Do you agree with the idea that students should memorize or be familiar with a “canon” of great proofs? Why or why not? What benefits can students derive from having seen these proofs presented clearly?
Why does Andrew call Euclid’s proof of the infinitude of primes “beautiful”? How can you communicate such appreciation for mathematical concepts to your students?
What is it about the proof of the Pythagorean theorem that Andrew presents that makes it so appealing? Would strictly visual proofs—ancient or otherwise—be more helpful or less helpful for your students? What are some pros and cons for a pictures-only format for proofs?
Andrew suggests we should make certain that before students use something, they understand where it came from. Looking back on your own math education, did you understand (for example) the fundamental theorem of calculus before you ever made use of it? How did that knowledge—or lack of it—affect how you learned its principles? How can you translate your own experience into a beneficial one for your math students?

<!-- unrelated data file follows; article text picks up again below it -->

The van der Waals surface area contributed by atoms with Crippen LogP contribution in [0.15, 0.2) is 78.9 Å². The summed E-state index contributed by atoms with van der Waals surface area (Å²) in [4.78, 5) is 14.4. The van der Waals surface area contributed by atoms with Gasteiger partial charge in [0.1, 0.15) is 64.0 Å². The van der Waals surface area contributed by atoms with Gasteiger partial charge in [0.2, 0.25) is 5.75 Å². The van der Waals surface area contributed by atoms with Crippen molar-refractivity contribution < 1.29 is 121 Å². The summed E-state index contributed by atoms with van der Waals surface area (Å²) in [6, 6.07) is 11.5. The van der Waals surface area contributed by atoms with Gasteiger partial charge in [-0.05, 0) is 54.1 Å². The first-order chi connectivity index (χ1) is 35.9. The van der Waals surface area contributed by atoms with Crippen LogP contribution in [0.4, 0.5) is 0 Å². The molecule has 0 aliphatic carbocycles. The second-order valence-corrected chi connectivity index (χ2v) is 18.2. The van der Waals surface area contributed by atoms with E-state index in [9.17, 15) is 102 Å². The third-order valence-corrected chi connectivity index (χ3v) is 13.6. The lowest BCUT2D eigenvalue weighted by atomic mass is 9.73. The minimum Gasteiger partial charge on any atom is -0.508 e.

Analytical cookies are used to understand how visitors interact with the website. These cookies help provide information on metrics the number of visitors, bounce rate, traffic source, etc.
This cookie is installed by Google Analytics. The cookie is used to calculate visitor, session, campaign data and keep track of site usage for the site's analytics report. The cookies store information anonymously and assign a randomly generated number to identify unique visitors.
This cookie is installed by Google Analytics. The cookie is used to store information of how visitors use a website and helps in creating an analytics report of how the website is doing. The data collected including the number visitors, the source where they have come from, and the pages visted in an anonymous form.
This domain of this cookie is owned by Vimeo. This cookie is used by vimeo to collect tracking information. It sets a unique ID to embed videos to the website.